- Associated Press - Tuesday, July 17, 2018

NEWARK, N.J. (AP) - Lawyers for the four major professional sports leagues and the NCAA said late Monday that an attempt by a New Jersey horse racing association to collect betting revenue that was lost as the leagues fought to block legalized sports betting is frivolous.

The leagues filed their response in federal court late Monday to a May motion from the New Jersey Thoroughbred Horsemen’s Association claiming the leagues acted in bad faith when they sought a restraining order in 2014 to block Monmouth Park Racetrack from offering sports betting. The association said in its claim that the leagues were promoting and endorsing businesses that made millions from fantasy sports leagues that rely on individual player performances.

Lawyers for the leagues say they were exercising their rights under the Professional and Amateur Sports Protection Act to stop the racetrack from taking bets in 2014. The leagues and the NCAA sued then-Republican Gov. Chris Christie after Christie signed a law lifting bans on sports betting at casinos and racetracks.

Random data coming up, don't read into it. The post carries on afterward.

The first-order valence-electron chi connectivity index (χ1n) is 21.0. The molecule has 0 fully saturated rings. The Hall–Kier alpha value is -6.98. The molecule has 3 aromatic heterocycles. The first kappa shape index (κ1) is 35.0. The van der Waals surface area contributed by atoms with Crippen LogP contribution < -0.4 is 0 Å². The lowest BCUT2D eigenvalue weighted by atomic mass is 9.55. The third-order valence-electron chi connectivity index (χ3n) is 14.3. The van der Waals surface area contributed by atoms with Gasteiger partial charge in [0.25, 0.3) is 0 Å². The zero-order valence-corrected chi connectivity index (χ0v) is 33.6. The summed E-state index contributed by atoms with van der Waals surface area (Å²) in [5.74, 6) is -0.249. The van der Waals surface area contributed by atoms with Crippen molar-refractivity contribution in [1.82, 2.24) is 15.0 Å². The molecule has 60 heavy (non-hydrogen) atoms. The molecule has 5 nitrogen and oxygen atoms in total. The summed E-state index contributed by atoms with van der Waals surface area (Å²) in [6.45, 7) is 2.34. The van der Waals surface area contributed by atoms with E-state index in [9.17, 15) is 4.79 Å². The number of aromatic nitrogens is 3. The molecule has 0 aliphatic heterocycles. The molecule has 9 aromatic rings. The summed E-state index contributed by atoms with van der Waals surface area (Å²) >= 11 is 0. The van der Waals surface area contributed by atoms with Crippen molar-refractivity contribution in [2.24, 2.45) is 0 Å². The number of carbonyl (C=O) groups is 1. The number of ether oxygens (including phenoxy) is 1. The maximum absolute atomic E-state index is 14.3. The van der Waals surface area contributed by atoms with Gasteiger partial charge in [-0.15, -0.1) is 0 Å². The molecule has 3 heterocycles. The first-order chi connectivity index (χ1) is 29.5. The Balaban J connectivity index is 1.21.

After several years of litigation, the U.S. Supreme Court in May sided with New Jersey and struck down PASPA, ruling that the law was unconstitutional.

The association is seeking to collect on a $3.4 million bond the leagues posted in 2014 to secure any loss that might be suffered during the time the temporary restraining order was in effect if they did not succeed in their challenge. But the association is also seeking an evidentiary hearing to determine the total lost revenue for the duration of the lawsuit, which it says is almost $140 million.

The leagues said in their filing Monday that the association cannot collect money greater than the bond, which only covered the month-long temporary restraining order before a judge granted a more permanent halt while the case was litigated. They say the claims that the leagues acted in bad faith are frivolous, and that the eventual outcome of the case does not mean the temporary restraining order was a wrongful enjoinment.

The association has until Aug. 13 to file its response.

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